“A Day in the Life of Melanie Graves” By Leyla Ulku

Melanie Graves woke up to a cat purring on her lap. Another one sat on a lampshade, while yet another crawled up the curtains. Two were trying to bite each other’s faces off. There were 6 more unaccounted for, but at least half were probably dead, knowing the caretaking capabilities of their owner. Once upon a time, she was happily in love and married to a nice young man. They both grew old and weathered together. When that nice young man died, she became happily in love with her cats, which she collected like baseball cards. She also talked to the cats as if they were her long dead husband, which was probably a major reason for why she might never have any guests. There were many animal abuse service letters that papered the walls in the hallway, as she never could find a better place for them.

Melanie got up and stretched, then put on a flower-print dress and a red wooly sweater. She ran a comb through her quickly thinning white hair and put a cat on her shoulder. She also grabbed another cat by the leg and put it on top of her head to let it nest in her hair. Her hair was quite thin, so the cats compensated for it, and they were always warm, which was a plus.

“Now, my beautiful kitties, we are going out for a walk!” Melanie cooed to her cats, which yowled angrily in return.  She started down the stairs to the main level of the complex.  “I know, I know you love me, kitties-” Then she started to walk across the street. The cats yowled and started to fight, much to Melanie’s dismay. “You two will stop it right now and-” Splat. Melanie Graves was no more. She died doing what she loved most; talking to her cats.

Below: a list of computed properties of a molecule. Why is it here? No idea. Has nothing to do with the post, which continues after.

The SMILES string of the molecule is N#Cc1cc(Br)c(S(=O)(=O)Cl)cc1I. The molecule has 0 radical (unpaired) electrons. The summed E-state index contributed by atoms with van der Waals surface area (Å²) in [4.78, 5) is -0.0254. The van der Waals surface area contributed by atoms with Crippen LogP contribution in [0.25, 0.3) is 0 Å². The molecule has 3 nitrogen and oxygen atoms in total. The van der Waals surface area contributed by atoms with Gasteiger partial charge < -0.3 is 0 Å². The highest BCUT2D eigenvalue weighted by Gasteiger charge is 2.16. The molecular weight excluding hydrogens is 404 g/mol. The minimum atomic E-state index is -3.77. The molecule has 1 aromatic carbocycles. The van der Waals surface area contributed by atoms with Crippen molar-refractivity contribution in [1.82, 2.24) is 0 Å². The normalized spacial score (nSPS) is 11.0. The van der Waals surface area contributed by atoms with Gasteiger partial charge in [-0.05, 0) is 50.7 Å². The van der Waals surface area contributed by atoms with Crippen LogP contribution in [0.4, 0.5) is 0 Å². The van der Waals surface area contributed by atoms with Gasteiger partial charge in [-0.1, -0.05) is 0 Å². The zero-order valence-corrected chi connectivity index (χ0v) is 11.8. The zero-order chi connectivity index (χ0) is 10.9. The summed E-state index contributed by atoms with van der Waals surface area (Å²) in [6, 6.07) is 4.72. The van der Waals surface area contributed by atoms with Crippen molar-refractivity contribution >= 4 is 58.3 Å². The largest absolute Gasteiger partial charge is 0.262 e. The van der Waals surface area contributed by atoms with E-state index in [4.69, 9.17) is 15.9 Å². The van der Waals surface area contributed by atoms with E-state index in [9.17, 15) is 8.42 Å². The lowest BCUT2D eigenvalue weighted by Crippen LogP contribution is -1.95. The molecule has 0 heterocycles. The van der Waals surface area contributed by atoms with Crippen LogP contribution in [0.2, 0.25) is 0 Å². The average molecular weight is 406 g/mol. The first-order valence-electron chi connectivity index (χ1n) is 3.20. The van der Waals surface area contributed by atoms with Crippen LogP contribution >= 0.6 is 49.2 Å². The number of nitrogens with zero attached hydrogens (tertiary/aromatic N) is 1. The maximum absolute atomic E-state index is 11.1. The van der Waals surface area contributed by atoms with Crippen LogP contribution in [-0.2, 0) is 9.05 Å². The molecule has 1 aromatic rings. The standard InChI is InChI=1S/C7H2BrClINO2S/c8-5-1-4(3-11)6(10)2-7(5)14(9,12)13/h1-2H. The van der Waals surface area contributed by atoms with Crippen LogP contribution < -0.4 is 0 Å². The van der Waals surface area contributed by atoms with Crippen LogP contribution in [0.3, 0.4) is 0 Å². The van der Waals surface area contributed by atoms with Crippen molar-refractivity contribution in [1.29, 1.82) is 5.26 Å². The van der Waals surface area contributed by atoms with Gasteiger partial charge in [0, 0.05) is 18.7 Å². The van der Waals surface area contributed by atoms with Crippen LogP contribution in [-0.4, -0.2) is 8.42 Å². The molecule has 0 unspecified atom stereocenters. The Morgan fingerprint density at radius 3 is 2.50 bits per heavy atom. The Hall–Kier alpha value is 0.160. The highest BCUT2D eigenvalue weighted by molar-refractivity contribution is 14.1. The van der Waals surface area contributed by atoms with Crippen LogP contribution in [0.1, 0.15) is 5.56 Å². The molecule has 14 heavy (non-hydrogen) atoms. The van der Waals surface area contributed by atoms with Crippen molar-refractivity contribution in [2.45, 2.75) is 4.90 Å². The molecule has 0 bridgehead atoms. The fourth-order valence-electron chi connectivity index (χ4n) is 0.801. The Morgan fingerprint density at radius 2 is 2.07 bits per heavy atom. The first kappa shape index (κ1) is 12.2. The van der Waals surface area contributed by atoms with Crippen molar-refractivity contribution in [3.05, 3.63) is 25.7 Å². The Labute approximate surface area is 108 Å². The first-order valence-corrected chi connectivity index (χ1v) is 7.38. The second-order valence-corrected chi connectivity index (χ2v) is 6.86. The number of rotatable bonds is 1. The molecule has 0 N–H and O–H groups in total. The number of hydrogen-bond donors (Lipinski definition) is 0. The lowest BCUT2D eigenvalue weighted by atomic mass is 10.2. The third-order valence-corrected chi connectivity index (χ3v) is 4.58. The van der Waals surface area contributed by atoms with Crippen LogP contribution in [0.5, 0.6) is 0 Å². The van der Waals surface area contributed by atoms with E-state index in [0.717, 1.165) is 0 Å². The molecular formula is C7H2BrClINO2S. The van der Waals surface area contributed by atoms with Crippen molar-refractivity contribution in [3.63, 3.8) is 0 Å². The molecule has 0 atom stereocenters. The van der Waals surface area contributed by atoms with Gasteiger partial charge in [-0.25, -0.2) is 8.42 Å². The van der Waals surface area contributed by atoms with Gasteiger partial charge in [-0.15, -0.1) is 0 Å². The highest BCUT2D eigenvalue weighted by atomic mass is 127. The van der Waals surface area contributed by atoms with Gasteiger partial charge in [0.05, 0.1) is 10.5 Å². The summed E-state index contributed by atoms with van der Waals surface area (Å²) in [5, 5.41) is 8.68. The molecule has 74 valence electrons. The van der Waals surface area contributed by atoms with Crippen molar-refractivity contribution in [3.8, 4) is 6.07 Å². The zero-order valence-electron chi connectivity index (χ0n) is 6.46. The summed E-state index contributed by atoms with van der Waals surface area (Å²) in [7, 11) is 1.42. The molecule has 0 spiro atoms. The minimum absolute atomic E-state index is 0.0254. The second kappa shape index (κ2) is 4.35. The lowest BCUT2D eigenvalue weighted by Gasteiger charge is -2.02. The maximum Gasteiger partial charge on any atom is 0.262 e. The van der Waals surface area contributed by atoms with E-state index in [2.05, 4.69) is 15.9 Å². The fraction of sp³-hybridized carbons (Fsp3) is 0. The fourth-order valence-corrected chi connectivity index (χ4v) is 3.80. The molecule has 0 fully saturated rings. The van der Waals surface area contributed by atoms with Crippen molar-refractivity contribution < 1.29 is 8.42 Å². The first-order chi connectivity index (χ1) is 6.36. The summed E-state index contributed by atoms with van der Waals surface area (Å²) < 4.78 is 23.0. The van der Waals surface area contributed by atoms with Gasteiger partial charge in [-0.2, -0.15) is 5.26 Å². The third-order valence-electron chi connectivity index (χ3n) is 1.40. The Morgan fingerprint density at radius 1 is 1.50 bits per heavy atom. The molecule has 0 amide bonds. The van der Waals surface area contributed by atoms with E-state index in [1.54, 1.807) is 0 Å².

An old man groaned in disgust. The deceased’s bodily fluids (namely, blood and liquefied guts) had become a projectile, and they splattered quite neatly onto the old man’s blue tracksuit. In one hand, he clutched a ruined sandwich, and in the other, a pair of old-lady-and-cat-guts coated expensive wraparound sunglasses.

“She had the GALL to RUIN my appetite AND my sunglasses?” The old man handed the sandwich off to his left-hand-bird. “Go home, Frank, and feed your family.” The pigeon cocked its head meaningfully, and then took off with the partially eaten sandwich. He handed the sunglasses off to the right-hand-bird, which flapped away with much trouble. It eventually fell into a gutter.

“Now, my name is Marshall Dent. I am the old man whose appetite was ruined. I know everything.

“Okay, okay, I know, I know. “It’s impossible to know EVERYTHING,” you say. That may be true for YOU and YOUR intellectual capabilities, but I’ve seen a few things. Everything, in fact, since 456 B.C. “But how did nobody notice?” you ask. My question to YOU is how do you never notice politicians doing stupid things and then get OUTRAGED by them later on when you’re notified by that stupid, hippie-run Huffington Post?”

Marshall sighed and shook his head. “Let us move on to Central Park, where nobody notices people talking to themselves.” Marshall then proceeded to get hit by 6 taxis while crossing the busy street VERY slowly. Angry yelling came after him, but Marshall just waved off the abuse. “Been threatened before, with worse.”

Marshall arrived in Central Park, and sat down on an available bench. “I could spoil the years ahead of you, y ’know. Freddie Mercury dies in a few days, and David Bowie in a few years. No flying cars or hover boards in 2015. Donald Trump becomes President of the US in

2017. I could go on, and you might just think that I could be making things up, but in a few years, you’ll see.” He grabbed a pigeon from the ground and placed it on his head, where it proceeded to try to peck out Marshall’s eyes. One bench over, there was an aging woman, who looked confused as to why she was dressed up in a formal dress and hat. A young male approached her, and Marshall made a small sign to a pigeon, which in turn, pecked at the young man’s foot at an exhausting rate.